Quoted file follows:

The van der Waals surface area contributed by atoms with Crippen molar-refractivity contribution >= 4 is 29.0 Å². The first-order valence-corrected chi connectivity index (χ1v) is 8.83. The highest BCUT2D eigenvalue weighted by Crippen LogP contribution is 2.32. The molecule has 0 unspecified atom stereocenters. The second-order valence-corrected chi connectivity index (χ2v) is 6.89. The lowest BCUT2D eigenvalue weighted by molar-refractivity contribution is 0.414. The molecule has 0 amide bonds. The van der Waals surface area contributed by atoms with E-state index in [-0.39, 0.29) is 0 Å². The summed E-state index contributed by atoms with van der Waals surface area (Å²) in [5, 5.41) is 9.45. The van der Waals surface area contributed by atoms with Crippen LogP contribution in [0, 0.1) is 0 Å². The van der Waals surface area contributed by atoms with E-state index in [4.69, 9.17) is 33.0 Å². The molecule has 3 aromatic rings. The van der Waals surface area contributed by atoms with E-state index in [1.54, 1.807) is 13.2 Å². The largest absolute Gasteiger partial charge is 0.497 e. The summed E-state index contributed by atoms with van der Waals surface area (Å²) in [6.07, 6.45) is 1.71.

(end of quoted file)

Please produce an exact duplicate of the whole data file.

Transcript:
The van der Waals surface area contributed by atoms with Crippen molar-refractivity contribution >= 4 is 29.0 Å². The first-order valence-corrected chi connectivity index (χ1v) is 8.83. The highest BCUT2D eigenvalue weighted by Crippen LogP contribution is 2.32. The molecule has 0 unspecified atom stereocenters. The second-order valence-corrected chi connectivity index (χ2v) is 6.89. The lowest BCUT2D eigenvalue weighted by molar-refractivity contribution is 0.414. The molecule has 0 amide bonds. The van der Waals surface area contributed by atoms with E-state index in [-0.39, 0.29) is 0 Å². The summed E-state index contributed by atoms with van der Waals surface area (Å²) in [5, 5.41) is 9.45. The van der Waals surface area contributed by atoms with Crippen LogP contribution in [0, 0.1) is 0 Å². The van der Waals surface area contributed by atoms with E-state index in [4.69, 9.17) is 33.0 Å². The molecule has 3 aromatic rings. The van der Waals surface area contributed by atoms with E-state index in [1.54, 1.807) is 13.2 Å². The largest absolute Gasteiger partial charge is 0.497 e. The summed E-state index contributed by atoms with van der Waals surface area (Å²) in [6.07, 6.45) is 1.71.